Blog Post 3 – Virtual Relationships

By Catherine Poitras Auger

What does it means to have a long-distance relationship, in 2015? It often means long phone calls, Skype calls, SMS and Facebook messages, and emails. To what extend does online platforms can change what we call a relationship? I believe that platforms such as Skype and Facebook are allowing certain types of relationship to exist and thrive, and that it is challenging the idea of what it means to be in a relationship. I believe that my experiences in long-distance relationships (or LDR, as they are called on forums online) go against the social norms of what a relationship ought to be by removing the presence of a partner’s body out of the equation.

What I find the hardest in an LDR is when I have to tell other people about what I am experiencing, because I fear to be judged. I sometimes have a hard time assuming that I am living a fulfilling, authentic experience with another person because it is all happening online, in a non-physical universe driven by codes and translated by machines. Talking on Skype means, from time to time, to hear a feedback, an echo of our own voice. That echo makes me sad because it breaks the magic of the Skype conversation: it reminds me of my fear that all of the relationship is happening in my mind only, since the body of my partner is not physically in the same material space than mine.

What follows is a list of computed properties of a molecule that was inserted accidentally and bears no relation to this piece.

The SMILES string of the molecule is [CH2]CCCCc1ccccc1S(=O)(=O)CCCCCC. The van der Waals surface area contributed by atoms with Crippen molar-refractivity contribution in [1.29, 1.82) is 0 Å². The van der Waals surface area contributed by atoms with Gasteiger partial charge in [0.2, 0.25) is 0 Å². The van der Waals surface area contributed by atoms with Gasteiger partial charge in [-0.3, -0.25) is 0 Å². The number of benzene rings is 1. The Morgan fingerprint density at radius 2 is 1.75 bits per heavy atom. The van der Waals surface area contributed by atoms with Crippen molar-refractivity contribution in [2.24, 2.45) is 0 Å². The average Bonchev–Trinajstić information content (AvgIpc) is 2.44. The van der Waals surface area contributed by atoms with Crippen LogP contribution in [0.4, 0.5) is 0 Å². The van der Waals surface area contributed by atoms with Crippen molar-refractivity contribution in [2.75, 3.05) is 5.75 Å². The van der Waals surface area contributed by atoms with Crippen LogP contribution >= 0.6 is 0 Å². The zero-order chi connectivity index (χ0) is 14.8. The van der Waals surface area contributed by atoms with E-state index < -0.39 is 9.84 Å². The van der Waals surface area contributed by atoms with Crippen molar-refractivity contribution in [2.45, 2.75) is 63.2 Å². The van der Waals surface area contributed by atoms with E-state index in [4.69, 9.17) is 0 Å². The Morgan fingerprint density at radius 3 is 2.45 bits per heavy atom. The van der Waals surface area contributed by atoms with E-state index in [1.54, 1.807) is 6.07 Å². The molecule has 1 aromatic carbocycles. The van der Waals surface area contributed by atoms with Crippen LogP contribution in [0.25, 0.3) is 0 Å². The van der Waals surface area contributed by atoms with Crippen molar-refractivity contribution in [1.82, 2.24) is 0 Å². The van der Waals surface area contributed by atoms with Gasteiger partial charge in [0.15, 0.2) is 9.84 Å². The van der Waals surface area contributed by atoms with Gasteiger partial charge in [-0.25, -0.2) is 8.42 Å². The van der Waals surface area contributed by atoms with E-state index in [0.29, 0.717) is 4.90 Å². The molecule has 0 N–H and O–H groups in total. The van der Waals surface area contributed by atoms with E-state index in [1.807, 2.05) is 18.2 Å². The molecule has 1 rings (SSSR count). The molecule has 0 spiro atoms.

For Jason Farman, the virtual world and the material world are not two separate universes, and they cannot be defined as true or false. The author gives the example of people whose faith lead them to think that the metaphysical world is more real than the physical world. Farman also brings forward the idea that the virtual world is not new, since it has always existed through arts – in architecture and theater, for example. In a similar way, the fact is that all relationships are based on things that can be, on projections, and not only on concrete, daily physical interactions with the other. We all end up creating our own little bubble of things that could be – therefore, long-distance relationships are not that different to ”normal” ones.

In a way, long-distance relationships share a similarity with open relationships. They reconfigure what we consider as a couple by sending the message that to have physical proximity with another’s body does not define a relationship. A relationship is whatever feels right, as long as it is consensual and reciprocated. Under this definition, two people on the opposite sides of the Atlantic Ocean can maintain a relationship as valuable as two people who live in the same apartment. They put communication in the foreground, and exchanges on online platforms such as Facebook, Gmail, and most especially, Skype, become our walk to the park, our ride of rollercoaster, our movie theater. We just watched a film together last night.

Farman, Jason (2012). Mobile Interface Theory Ch. 2 “Mapping and Representations of Space” (35-55) London: Routledge.


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